With Greece coming third in the 30 Days War against the Ottoman Empire (April – May 1897), part of the peace settlement terms imposed on both sides by the European Powers was the Greek renunciation of its supposed annexation of Crete and the withdrawal of all Greek troops and guns from the island. With an embargo on all Greek vessels preventing them from approaching the island, the Greek troops had to be ferried off to the waiting transports by European naval forces. According to British sources this was carried out by the Royal Navy, men from H. M. S. Hawke in particular, but as the above from the French magazine L’Illustration of June 1897 shows, both Russian and French seamen also participated in the exercise.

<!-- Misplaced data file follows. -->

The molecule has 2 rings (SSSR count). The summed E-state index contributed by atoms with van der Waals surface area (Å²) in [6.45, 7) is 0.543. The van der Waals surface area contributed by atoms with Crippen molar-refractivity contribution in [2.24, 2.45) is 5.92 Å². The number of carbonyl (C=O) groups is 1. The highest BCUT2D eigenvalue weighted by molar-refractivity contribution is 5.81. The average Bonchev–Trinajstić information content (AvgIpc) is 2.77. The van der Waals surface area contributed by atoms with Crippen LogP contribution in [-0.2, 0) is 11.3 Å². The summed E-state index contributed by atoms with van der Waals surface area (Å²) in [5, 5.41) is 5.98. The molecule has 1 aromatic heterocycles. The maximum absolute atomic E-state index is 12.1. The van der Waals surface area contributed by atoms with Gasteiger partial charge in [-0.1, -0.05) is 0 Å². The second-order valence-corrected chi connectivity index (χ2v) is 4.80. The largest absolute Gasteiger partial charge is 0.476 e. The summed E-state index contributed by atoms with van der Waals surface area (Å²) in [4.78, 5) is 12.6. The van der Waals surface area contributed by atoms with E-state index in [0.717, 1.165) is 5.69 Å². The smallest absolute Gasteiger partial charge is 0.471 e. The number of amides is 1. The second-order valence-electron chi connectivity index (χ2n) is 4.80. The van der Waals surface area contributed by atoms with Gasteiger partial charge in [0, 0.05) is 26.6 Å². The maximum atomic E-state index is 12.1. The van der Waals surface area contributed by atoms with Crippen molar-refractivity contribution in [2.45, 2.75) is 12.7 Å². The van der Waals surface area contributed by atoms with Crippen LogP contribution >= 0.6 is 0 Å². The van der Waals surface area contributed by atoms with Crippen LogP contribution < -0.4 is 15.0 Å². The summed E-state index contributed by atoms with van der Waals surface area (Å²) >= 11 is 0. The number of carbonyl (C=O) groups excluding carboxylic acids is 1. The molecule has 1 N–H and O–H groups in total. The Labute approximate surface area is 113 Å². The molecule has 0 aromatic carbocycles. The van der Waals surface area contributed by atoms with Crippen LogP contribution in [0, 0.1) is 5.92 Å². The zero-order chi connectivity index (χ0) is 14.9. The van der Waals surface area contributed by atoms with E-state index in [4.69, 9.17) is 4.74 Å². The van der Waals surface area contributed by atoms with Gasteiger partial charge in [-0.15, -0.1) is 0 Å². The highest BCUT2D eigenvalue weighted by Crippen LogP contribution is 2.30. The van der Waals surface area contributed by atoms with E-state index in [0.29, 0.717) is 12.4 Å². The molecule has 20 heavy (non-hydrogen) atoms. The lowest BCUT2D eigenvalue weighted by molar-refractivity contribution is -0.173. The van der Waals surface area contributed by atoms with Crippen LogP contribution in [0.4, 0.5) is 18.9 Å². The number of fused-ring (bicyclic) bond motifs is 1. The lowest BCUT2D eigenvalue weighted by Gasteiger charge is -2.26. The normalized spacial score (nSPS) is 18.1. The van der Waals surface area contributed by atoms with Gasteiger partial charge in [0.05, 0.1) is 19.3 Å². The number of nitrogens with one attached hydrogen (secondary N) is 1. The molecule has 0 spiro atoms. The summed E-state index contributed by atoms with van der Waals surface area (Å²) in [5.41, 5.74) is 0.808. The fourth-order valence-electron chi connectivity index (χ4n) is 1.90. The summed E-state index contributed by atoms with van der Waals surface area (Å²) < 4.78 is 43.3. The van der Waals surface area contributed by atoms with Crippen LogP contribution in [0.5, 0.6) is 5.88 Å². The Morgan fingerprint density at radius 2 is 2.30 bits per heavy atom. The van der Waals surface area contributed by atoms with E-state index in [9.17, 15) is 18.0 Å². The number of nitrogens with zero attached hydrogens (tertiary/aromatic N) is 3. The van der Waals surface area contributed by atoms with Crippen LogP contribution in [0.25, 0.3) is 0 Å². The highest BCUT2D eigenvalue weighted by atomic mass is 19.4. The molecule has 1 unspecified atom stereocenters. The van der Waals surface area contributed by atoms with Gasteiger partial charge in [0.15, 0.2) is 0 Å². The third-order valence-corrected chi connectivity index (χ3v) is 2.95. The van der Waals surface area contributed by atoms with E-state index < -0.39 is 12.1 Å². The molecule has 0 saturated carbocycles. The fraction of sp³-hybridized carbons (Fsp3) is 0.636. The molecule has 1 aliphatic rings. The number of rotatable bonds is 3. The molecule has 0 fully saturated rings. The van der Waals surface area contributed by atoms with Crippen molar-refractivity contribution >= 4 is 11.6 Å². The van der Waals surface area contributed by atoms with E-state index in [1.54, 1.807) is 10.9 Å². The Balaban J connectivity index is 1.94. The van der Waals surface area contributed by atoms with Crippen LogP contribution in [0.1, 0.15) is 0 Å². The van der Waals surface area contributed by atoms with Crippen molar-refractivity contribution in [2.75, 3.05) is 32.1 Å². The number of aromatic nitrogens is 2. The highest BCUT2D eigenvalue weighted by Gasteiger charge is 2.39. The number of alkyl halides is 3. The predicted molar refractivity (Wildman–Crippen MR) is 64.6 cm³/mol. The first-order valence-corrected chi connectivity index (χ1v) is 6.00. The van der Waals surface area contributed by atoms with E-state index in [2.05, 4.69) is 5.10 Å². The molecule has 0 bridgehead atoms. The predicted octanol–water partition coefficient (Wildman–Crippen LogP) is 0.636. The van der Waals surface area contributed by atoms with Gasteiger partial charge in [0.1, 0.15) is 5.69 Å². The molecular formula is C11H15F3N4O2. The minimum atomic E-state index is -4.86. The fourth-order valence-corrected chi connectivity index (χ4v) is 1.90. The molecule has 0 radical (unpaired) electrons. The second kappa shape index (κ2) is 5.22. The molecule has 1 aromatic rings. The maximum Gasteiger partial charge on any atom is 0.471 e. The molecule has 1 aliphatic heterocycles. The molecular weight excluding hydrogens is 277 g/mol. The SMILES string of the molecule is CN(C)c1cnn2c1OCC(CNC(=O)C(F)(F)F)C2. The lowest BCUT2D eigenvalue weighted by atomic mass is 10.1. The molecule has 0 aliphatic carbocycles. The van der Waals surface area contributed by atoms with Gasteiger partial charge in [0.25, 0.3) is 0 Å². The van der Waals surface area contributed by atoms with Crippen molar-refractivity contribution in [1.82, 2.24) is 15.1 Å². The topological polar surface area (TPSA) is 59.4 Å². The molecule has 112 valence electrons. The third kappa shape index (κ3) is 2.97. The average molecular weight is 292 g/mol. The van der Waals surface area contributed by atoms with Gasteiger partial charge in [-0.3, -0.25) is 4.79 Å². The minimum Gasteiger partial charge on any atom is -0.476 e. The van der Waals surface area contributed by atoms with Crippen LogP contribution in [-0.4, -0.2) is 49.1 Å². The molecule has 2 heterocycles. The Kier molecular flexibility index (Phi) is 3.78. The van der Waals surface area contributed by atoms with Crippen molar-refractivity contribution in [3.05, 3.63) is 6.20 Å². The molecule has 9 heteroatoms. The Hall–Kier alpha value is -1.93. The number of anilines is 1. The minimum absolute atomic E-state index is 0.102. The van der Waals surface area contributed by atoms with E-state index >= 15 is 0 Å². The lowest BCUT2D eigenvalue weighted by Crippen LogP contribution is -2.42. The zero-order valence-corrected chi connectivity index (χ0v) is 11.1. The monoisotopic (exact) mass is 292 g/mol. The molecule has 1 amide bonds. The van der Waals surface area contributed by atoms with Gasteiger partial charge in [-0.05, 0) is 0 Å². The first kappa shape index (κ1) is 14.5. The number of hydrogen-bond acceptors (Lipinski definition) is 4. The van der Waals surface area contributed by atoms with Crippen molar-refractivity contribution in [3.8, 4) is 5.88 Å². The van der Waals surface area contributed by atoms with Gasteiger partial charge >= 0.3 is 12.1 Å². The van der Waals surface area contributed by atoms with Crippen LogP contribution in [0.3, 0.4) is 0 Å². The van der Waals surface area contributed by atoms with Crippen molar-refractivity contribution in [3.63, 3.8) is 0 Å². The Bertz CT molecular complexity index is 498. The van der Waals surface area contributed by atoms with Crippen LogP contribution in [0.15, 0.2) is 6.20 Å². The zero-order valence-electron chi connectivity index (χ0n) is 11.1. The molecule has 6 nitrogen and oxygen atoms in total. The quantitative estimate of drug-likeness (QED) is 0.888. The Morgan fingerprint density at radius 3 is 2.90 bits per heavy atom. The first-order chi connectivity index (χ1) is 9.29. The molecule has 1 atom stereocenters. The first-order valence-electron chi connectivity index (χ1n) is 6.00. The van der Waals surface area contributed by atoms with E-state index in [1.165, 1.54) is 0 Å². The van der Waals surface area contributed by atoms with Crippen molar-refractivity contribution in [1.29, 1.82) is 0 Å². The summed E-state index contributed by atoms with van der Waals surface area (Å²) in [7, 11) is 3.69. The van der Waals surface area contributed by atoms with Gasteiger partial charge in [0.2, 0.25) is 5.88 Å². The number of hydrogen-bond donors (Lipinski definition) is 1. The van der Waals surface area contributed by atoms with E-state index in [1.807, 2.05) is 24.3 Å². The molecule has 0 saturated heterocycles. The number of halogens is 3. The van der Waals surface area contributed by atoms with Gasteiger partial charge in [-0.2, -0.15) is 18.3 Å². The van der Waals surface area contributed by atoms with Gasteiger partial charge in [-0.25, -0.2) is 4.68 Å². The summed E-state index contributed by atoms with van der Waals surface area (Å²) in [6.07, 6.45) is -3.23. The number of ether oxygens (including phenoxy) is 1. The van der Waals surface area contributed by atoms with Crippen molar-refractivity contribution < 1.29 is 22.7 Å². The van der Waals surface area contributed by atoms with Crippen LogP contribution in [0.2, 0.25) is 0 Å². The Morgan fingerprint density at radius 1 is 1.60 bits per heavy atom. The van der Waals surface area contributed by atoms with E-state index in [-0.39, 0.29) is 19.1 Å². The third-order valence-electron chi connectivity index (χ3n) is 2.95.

Some 18 months later following the murder of 17 British troops in Candia (Iraklion) on 6th September 1898, it was the turn of the Ottoman troops to be thrown off the island by the Powers.*
The removal of Ottoman guns from Candia.
In theory all Ottoman troops and Officials were evicted from the island by 6th November 1898, but in practice there were still a small number of artillery specialists overseeing the removal of Ottoman ordinance as late as December that year.
*Virtually no action was taken concerning the murder of some 400 or so Cretan Christians on the same occasion.